Few and far between are the bands that manage to successfully transcend multiple genres of music. Touche Amore’s amalgamated mash of the hardcore punk ethos and old-school screamo* sensibilities have seen them gain a sizable following in the underground scene.
The band’s self-titled demo/7″ showcased what they had to offer, with their youthful, hot-blooded rage grabbing listeners by the hair and making them take notice. The band’s eagerly anticipated debut LP, …To the Beat of a Dead Horse, was an exercise in outright belligerence and complete catharsis.
… To the Beat of a Dead Horse epitomized forward thinking hardcore, as the band spliced in screamo influences a la pg. 99, as vocalist/lyricist Jeremy Bolm’s barbed, uneven yelps barreled along in stark contrast to the band’s usage of jangling guitar riffs. Touche Amore proved that being ‘heavy’ did not necessitate the inclusion of endlessly distorted riffs and in the process, provided one of the more creatively chaotic albums of 2009.
Fast forward two years, and Touche Amore have debuted “Tilde”, the first track off their sophomore album, “Parting the Sea Between Brightness and Me”. After being drip fed with new songs through the band’s respective split EPs with Make Do And Mend and La Dispute, fans were more than stoked to finally listen to some full-length material – to date, the newly released song has already accumulated some 16000 plays.
The song begins sedately, with a few simple chord changes and a strangely subdued melody before fading to some light strokes on the hi-hat. That, however, is as mellow as the song gets and before you know it, Pandora’s (musical) box gets smashed open and out bursts forth the frantic, almost manic guitar work from guitarists Clayton Stevens and Nick Steinhardt. Drummer Elliot Babin seems intent on destroying his drum kit before the song ends, as he lays into his kit relentlessly.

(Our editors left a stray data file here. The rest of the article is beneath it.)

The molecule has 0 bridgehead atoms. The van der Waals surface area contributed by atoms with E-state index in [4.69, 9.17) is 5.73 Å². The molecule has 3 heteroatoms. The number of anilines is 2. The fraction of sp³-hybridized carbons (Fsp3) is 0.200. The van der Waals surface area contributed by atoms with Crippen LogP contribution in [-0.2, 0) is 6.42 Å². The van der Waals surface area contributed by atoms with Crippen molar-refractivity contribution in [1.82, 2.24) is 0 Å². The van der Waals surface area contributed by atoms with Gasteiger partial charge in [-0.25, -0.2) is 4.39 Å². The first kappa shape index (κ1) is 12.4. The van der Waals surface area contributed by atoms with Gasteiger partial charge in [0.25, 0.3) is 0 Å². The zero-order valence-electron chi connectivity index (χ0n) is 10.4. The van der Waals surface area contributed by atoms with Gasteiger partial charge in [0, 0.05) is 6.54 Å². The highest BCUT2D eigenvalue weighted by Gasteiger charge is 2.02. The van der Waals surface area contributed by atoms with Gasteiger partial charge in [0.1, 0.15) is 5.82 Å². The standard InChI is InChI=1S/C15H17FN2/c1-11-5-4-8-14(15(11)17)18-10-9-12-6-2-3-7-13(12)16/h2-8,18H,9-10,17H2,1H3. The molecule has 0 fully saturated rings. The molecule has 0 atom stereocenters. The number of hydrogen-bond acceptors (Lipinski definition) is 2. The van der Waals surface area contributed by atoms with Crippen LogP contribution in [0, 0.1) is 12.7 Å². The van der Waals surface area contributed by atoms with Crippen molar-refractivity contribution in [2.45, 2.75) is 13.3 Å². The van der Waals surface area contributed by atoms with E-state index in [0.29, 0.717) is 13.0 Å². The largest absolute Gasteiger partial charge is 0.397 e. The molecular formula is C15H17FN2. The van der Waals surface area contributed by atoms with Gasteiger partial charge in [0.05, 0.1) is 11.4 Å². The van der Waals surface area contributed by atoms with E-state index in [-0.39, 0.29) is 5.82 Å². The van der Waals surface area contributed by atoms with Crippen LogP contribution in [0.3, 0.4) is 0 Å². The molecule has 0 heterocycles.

However, it is only when Bolm yells out the first lines of, “I’m parting the sea between brightness and me,” that listeners will truly feel the raw emotion and energy emanating from the collective efforts of the entire band. Bolm’s voice is clearer and more consistent on “Tilde” as compared to the band’s previous releases. Far from being a disservice to the band, it actually adds to the music because Bolm’s lyrics are intelligent, poetic and very much a delight to listen to.
His lyrics are poetic along the lines of La Dispute, albeit far less dramatic and more forceful, a prime example being the song’s closing line of, “If actions speak louder than words/ I’m the most deafening noise you’ve heard/ I’ll be the ringing in your ears/ That will stick around for years.” The song is remarkably memorable, catchy and is sure to appease fans until the album is release in June.
In fact, the only criticism I have of the song is that its relatively short runtime of one minute and twenty-nine seconds is far too short, leaving listeners craving for more. But then again, that isn’t a bad thing, is it? It’s hard to dislike a band that has been touted as having immense potential AND actually fulfilled that early promise… and then some. That’s Touche Amore in no uncertain terms and you know what, if there’s going to be any sound ringing in my ears (ooh, lyric reference), it would be my honour to have Touche Amore as long-term guests. Roll on June 7th 2011, I’ll be waiting.
You can check out the song here – http://soundcloud.com/deathwishinc/touche-amore-tilde
*For clueless readers, screamo does not refer to Attack Attack! or Asking Alexandria. For examples of old school, real screamo go check out Funeral Diner, Saetia, Off Minor, City of Caterpillar and Hot Cross.